A janky action-RPG destined for the bargain bin or something truly great? We break it down in our Atlas Fallen review!
I have a confession to make: I love ridiculous, messy open-world games that most people/reviewers don’t. Some of my favorite games of all time are ones with monstrous ambition (Ghost Recon: Wildlands), with a satisfying neverending checklist (Watch Dogs 2), or the formula that’s been tired a console generation ago. So little to my surprise, Atlas Fallen is a game that holds massive appeal to me.
The sands are far from desolate in Atlas Fallen, with plenty to explore.
There’s tons of action RPG’s that have been destined for discounts in recent memory. Whether it’s Immortals: Fenix Rising, The Technomancer, or even developer Deck13’s The Surge and The Surge 2, you can typically grab these games for a few dollars on sale. So why would Atlas Fallen be worth full price? Does it nail what it sets out to be, a comprehensive RPG to sink dozens of hours into, engaging the player from start to finish?
Atlas Fallen Review – Performance/Visuals
Atlas Fallen is presented in a mystic fantasy desert landscape. The world is vast, and while there’s fast travel, you’ll be traversing the land by gliding along the sand at a breakneck pace. As such, your attention will gravitate towards the environment, and I’m pleased to say that Atlas Fallen is quite the looker. In addition, there’s not too much noticeable pop-in as you go from point A to point B. There’s reports of the console ports having muddy textures, but rest assured that the PC iteration is eye candy.
Atlas Fallen is gorgeous. And on top of that, it runs spectacularly on capable hardware.
The performance in Atlas Fallen is a well-tuned experience, as well. It’s tricky to buy PC games at launch with so many rigs struggling to perform how the developers want it to, but Atlas Fallen runs like a dream on modest hardware. I never had drops below 60 frames-per-second maxing the game out, even in tense combat scenarios or quick open-world traversal. It’s refreshing to see a game perform how it should at launch.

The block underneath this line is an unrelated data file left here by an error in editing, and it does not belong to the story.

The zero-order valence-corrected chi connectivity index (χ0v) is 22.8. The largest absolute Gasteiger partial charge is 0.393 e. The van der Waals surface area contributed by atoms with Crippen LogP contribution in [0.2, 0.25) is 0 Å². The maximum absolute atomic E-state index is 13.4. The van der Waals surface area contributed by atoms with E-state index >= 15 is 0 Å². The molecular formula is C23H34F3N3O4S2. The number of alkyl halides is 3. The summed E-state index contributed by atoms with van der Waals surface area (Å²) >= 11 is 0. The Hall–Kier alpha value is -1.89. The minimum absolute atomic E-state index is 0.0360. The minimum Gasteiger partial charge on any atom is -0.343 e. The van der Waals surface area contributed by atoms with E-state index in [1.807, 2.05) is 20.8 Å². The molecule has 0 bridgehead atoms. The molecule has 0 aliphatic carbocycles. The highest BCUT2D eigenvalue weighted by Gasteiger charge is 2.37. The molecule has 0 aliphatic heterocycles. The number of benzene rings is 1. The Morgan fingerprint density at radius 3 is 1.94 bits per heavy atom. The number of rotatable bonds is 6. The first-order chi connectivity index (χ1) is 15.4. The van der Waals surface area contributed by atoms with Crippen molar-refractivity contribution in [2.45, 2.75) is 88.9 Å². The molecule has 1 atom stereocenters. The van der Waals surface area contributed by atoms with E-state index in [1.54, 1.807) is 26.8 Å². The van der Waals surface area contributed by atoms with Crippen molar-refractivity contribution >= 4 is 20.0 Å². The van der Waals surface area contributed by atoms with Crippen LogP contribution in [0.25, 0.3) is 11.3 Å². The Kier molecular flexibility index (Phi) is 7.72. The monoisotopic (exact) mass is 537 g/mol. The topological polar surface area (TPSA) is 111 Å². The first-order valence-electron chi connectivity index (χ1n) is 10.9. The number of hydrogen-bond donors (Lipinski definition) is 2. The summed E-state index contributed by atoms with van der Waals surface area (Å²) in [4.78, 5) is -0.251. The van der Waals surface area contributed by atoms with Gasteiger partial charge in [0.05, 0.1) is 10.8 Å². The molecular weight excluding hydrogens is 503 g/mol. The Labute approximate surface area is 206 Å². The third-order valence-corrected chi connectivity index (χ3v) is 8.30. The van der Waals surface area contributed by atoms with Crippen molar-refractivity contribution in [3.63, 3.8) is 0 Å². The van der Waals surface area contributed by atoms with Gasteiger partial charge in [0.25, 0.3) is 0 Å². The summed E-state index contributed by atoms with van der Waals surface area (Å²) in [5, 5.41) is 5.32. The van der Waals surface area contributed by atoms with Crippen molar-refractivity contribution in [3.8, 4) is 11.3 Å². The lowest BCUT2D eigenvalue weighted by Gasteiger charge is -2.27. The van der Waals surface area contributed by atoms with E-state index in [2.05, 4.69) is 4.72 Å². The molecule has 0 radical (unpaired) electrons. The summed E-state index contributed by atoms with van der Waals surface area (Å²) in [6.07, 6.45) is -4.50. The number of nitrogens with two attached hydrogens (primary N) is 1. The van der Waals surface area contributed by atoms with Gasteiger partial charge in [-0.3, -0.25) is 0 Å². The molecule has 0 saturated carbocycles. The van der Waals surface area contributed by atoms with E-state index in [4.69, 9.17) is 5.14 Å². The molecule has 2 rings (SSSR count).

Atlas Fallen Review – Gameplay
The most important part of an action-RPG to me is its gameplay. If I’m not consistently upgrading my character, encountering tougher and tougher enemies, and feeling myself getting stronger, then the game isn’t a success. Luckily, this is Atlas Fallen‘s undeniable strong-suit. Through my playthrough, my create-a-character got better armor, better abilities, and the fights got me more and more involved.
Atlas Fallen has a decent create-a-character, but some voice/expressions would have made it even better.
Combat in Atlas Fallen has a novel system: momentum. To use certain abilities, you’ll have to land hits and parry a certain amount of time to get to the point where you can execute moves or use passives that can give you the edge in tough battles. Dodging and switching between powerful close-range and versatile long-range hits is key.
Keep an eye out for the flag of the travelling vendor in Atlas Fallen, as he’ll have key items you’ll need in your journey.
Plus, upgrading your armor also unlocks perks, all of which can be enhanced at any anvil you discover, where fast travel/saving also occurs. It’s a convenient, streamlined system that establishes your gameplay loop early on so that you’ll know what quests to work towards and where to go first.
Dialogue options don’t do much in Atlas Fallen, as each of the two selections lead to the same outcome.